Literatur- und Wissensgeschichte kleiner Formen

DFG-Graduiertenkolleg 2190

Madeline Zehnder

Madeline Zehnder


2021 Ph.D. English Language & Literature, University of Virginia

2017 M.A. English Language & Literature, University of Virginia

2013 B.A. English Language & Literature, Music, Smith College

Publikationen (Auswahl)

“Frances Ellen Watkins Harper, Media Theorist,” Commonplace: the journal of early American life, December 2021,

“Colonial Relations in Miniature: Affective Networks, Race, and the Portrait in Victor Séjour’s ‘Le Mulâtre,’” American Literature 93, no. 2 (2021): 167-94,

“A Radical Pocket Book: A miniature Emancipation Proclamation helped to recruit Black soldiers during the Civil War,” History Today 71, no. 4 (April 2021),

“Plantation Gothic: The first published short story by an African American author and its roots in 19th-century Louisiana,” 64 Parishes, the quarterly magazine of the Louisiana Endowment for the Humanities (Summer 2021),

“Companion,” New Literary History 50, no. 3 (2019): 487-91,

“Revolutions of Taste: Mon Odyssée and the Aesthetic Inheritance of Saint-Domingue,” American Literary History 31, no. 1 (2019): 1-23,

Collaborative Projects

Co-curator, with Neal D. Curtis and Samuel V. Lemley. Exhibition: “Rotunda Planetarium: Science & Learning in the University of Virginia’s First Library” ( November 2019 to February 2020.

Co-editor, with Neal D. Curtis and Samuel V. Lemley. Digital Database: “Rotunda Library Online” ( 2018 to present.

Made to Move: Pocket-Sized Print and its Uses in Nineteenth-Century America

This project places texts ranging from handbooks to it-narratives in conversation with archival materials to examine how nineteenth-century American audiences understood the affordances of pocket-sized books and other textual artifacts that elicit special comment about their portability. Items of pocket-sized print anchored nineteenth-century American fantasies about intimate social and physical encounter across distance: these works were made to move, in multiple senses of the word. Small and lightweight, pocket print was well-suited to rapid circulation. Yet with its ability to be carried in close proximity to the body, pocket print also led many nineteenth-century commentators to suggest that small-format texts possessed unique ability to move readers emotionally and otherwise instrument specific forms of audience response.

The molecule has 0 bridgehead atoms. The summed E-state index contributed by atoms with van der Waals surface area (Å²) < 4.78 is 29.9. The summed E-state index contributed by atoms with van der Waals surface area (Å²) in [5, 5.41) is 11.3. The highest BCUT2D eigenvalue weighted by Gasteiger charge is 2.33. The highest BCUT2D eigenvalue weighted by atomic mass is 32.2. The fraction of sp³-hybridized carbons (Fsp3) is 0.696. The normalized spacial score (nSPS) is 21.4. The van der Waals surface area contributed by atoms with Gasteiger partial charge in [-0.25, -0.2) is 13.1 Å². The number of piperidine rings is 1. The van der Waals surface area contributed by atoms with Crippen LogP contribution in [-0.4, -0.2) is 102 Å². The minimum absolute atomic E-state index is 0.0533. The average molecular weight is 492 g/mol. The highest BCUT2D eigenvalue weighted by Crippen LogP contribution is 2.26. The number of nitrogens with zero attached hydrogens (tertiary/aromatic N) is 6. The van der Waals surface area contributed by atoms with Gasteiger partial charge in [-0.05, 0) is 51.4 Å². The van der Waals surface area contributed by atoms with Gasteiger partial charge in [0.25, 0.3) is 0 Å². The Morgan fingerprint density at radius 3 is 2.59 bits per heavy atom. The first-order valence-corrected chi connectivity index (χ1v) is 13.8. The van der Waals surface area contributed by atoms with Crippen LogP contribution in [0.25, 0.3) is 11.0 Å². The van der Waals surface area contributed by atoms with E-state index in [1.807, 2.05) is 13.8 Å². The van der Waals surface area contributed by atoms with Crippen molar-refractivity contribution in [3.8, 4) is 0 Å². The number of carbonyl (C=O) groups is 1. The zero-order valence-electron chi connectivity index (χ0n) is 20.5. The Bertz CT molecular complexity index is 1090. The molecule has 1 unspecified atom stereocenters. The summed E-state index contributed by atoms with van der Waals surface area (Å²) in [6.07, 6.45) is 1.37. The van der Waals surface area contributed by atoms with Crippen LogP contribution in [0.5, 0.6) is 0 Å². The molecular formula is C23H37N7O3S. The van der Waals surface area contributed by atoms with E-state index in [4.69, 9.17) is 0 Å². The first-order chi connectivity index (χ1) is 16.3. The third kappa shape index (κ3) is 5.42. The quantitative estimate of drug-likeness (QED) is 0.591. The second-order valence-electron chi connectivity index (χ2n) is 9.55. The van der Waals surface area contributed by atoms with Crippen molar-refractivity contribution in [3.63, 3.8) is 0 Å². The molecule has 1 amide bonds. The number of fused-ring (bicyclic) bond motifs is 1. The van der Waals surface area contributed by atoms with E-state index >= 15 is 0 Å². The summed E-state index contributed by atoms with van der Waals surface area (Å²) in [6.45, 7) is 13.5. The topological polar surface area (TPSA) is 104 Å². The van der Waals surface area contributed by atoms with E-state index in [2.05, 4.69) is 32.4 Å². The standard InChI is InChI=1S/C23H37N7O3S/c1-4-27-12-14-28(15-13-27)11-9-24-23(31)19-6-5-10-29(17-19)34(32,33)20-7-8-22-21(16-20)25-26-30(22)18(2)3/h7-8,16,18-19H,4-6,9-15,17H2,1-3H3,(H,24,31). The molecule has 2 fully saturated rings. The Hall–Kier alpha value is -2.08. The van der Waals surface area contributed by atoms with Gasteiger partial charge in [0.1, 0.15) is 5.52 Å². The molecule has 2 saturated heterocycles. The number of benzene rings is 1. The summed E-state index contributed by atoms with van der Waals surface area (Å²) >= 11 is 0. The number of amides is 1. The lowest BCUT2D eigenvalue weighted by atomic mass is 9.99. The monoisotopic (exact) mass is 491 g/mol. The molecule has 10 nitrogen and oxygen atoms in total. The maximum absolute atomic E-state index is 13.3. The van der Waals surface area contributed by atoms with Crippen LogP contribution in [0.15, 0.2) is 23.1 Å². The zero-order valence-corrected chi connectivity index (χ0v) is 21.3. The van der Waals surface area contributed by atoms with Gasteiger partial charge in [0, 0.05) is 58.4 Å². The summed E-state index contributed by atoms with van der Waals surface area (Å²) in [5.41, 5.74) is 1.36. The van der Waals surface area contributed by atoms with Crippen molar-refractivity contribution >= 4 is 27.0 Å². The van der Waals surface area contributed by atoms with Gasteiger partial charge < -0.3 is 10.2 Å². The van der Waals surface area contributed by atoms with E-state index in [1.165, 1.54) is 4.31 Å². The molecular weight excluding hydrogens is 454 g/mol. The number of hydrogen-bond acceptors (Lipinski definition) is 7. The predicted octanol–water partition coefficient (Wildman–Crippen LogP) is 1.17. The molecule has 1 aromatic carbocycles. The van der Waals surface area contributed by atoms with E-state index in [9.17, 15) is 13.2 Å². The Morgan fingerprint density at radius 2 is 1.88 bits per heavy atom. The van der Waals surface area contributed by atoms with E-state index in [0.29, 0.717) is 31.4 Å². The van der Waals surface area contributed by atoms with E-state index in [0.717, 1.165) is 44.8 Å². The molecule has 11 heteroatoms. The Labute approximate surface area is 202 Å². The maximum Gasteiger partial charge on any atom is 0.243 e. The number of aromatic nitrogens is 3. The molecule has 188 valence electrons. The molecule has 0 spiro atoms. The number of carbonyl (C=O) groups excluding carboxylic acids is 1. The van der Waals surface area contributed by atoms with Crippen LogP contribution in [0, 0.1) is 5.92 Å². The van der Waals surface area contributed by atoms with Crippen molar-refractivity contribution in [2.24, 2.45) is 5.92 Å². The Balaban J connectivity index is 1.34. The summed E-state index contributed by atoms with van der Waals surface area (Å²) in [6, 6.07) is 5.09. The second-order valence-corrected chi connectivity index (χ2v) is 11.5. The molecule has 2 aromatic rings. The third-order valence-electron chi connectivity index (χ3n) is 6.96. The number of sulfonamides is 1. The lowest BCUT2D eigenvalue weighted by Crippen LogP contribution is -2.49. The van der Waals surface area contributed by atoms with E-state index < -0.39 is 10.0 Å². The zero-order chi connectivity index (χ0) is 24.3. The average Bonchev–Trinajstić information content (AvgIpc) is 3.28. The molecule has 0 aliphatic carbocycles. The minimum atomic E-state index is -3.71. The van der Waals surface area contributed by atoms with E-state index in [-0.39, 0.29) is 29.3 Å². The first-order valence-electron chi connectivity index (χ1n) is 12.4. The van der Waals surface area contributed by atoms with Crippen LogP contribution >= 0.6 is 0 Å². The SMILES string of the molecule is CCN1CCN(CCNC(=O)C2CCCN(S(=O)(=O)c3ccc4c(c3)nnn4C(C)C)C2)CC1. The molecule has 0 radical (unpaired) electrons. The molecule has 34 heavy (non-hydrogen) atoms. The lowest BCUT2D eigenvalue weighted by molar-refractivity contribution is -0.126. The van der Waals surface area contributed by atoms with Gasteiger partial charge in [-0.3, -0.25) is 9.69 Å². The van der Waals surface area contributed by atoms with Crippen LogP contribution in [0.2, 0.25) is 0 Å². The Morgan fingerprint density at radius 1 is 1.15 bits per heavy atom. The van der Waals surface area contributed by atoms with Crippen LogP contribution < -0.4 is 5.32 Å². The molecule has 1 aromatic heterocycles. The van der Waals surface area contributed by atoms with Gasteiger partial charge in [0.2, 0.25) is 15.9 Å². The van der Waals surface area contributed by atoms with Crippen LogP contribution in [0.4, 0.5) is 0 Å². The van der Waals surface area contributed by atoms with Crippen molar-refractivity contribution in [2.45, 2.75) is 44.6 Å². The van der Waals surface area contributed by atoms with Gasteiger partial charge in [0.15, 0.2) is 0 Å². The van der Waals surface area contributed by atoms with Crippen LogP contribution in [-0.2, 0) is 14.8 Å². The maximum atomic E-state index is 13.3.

Made to Move takes a new approach to the study of material texts that accounts for the inherent interactivity of format. While book historians and bibliographers typically understand “format” to mean a printed work’s shape, size, and general physical design, I propose that formats are also social agreements that structure reader performances by fostering certain patterns of use. By investigating how nineteenth-century audiences react to books, pamphlets, and other print artifacts that advertise their “pocket” size, I examine how print formats produce meaning through their scripting of reader experience, or the ways in which they invite users to think, act, and feel.

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